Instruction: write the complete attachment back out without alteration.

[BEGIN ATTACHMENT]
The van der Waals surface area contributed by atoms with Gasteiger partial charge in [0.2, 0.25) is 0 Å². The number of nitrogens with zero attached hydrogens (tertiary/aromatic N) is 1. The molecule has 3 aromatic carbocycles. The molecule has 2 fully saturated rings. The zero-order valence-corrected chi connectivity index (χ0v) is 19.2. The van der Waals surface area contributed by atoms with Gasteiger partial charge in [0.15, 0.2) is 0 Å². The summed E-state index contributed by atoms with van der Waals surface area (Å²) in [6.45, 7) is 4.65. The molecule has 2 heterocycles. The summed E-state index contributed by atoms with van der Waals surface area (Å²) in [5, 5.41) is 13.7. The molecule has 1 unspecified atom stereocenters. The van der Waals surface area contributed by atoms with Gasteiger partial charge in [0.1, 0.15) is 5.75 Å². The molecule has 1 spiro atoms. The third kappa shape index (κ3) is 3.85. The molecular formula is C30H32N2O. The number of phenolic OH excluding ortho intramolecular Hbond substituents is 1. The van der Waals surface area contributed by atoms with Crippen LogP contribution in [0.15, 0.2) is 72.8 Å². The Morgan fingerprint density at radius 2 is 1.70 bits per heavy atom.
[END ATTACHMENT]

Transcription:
The van der Waals surface area contributed by atoms with Gasteiger partial charge in [0.2, 0.25) is 0 Å². The number of nitrogens with zero attached hydrogens (tertiary/aromatic N) is 1. The molecule has 3 aromatic carbocycles. The molecule has 2 fully saturated rings. The zero-order valence-corrected chi connectivity index (χ0v) is 19.2. The van der Waals surface area contributed by atoms with Gasteiger partial charge in [0.15, 0.2) is 0 Å². The summed E-state index contributed by atoms with van der Waals surface area (Å²) in [6.45, 7) is 4.65. The molecule has 2 heterocycles. The summed E-state index contributed by atoms with van der Waals surface area (Å²) in [5, 5.41) is 13.7. The molecule has 1 unspecified atom stereocenters. The van der Waals surface area contributed by atoms with Gasteiger partial charge in [0.1, 0.15) is 5.75 Å². The molecule has 1 spiro atoms. The third kappa shape index (κ3) is 3.85. The molecular formula is C30H32N2O. The number of phenolic OH excluding ortho intramolecular Hbond substituents is 1. The van der Waals surface area contributed by atoms with Crippen LogP contribution in [0.15, 0.2) is 72.8 Å². The Morgan fingerprint density at radius 2 is 1.70 bits per heavy atom.